"Dancing with Essex Chanel"

Dancing with Essex Chanel
01.29.2008 in Concert by Kara

Let's face it: Wedding dances can outright suck. Luckily, in the new album Dancing at Weddings, Essex Chanel brings the wedding dance to your living room -- albeit without the embarrassingly drunk uncle attempting to do the Worm on the dance floor.

Essex Chanel is the solo project of Chicago-based musician/artist/all-around busy bee Travis Lee Wiggins, who also performs in the Summer Salts and Fetla. Dancing at Weddings sort of serves as an tutorial, opening with a loopy, roaming bassline over background shouts to "Get up and dance!" Soon what one can only assume is a party robot intercedes. On second thought, you better bust out that Worm.

Subdued, muffled bass provides the anchor, while electro looping, feedback, and fiddlings run amok. Other tracks, such as "I'm the one (who wants to dance with you tonight)," two-step into indie rock territory featuring a super-simplified drum track and jangly guitar. It's not a spectacularly inventive combo, but it's fun and perfect for nights when low-key boogying is in order. Overall, the vocals are pretty basic, with Wiggins often just singing a single line over and over. And while that could prove boring, here it serves to let the music remain the showcase. The tracks seamlessly segue into one another, which is nice for maintaining a groove, but ultimately left me wishing the tracks stood out from one another a bit more.

Essex Chanel will be having a CD release show on Friday, February 1 at Schubas, featuring Wiggins with a full band. The show is 18 and up, and Ra Ra Riot and The Virgins will also be playing. Can't make it to the show? Get your own copy of the CD here. - Gaper's Block

"Essex Chanel"

Review of 67 Car Commercials & Biting the Hand that Feeds You by Paul of Score! Magazine.

Essex Chanel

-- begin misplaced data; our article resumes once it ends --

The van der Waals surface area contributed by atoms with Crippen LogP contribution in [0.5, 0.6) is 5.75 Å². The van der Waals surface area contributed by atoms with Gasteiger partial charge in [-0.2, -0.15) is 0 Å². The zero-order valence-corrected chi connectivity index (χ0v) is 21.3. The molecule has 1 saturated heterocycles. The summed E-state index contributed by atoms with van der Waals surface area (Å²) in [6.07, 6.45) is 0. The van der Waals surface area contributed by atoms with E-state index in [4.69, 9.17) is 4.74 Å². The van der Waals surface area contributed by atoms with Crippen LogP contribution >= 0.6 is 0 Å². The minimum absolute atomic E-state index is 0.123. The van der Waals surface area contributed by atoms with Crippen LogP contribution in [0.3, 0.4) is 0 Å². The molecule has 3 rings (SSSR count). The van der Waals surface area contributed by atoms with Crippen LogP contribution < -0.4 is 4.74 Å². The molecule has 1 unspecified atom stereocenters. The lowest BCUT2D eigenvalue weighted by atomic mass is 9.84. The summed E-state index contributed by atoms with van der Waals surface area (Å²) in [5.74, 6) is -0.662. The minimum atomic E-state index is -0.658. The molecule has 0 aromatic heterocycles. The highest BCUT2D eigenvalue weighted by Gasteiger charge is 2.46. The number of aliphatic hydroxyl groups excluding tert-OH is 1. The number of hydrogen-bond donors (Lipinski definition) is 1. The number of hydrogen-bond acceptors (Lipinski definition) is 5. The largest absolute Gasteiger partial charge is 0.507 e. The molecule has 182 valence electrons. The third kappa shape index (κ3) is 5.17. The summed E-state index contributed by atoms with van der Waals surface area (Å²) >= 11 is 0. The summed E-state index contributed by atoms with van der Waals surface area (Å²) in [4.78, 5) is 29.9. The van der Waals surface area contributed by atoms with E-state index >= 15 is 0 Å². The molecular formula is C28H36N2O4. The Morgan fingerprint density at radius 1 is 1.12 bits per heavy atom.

Essex Chanel is the pseudonym for Chicago’s Travis Lee Wiggins, the multi-instrumentalist who has released the eclectic – and often charming – “Biting the Hand That Feeds You” and the quirky “67 Car Commercials.”“Bite” might be music for people who don’t really get music. This is not necessarily a bad thing. What Chanel lacks in conventionality – he compensates for with fearless invention.“Commercials” is a little more out there featuring – literally – 67 mini-musical-moments designed to be car commercials in Chanel’s off-beat universe.Where “Bite” offers a chance to get into the song and – win or lose – form your own opinion, “Commercials’ simply presents musical ideas that are as fleeting as they are interesting.Chanel is a machine with regard to the amount of projects he is releasing. Considering he does pretty much everything on his own – one would think he would need more time to do what he does.He doesn’t seem to have anything coming between him and his recording machines. Granite these days tings are a lot easier to do. You can cut an entire album in your house in a day – if you are so inclined, but Chanel isn’t taking any sonic short cuts.Music purists might say that is short cuts are in the art form itself – the songwriting often feels like a work in progress. It seems that if Chanel would (or could) stay focused on one song long enough, he might create something conventional.“Bite” – then – becomes Chanel’s accessible collection of songs ranging from an examination of the American dream to various and sundry quirky chants.“Commercials” is his note pad of ideas that need to be fleshed out – or thrown out – based on where he is planning to go with it.Ironically – the anti-sonic aesthetic gets lost in the pristine recording values. The mix is perfect – even if what is being mixed isn’t.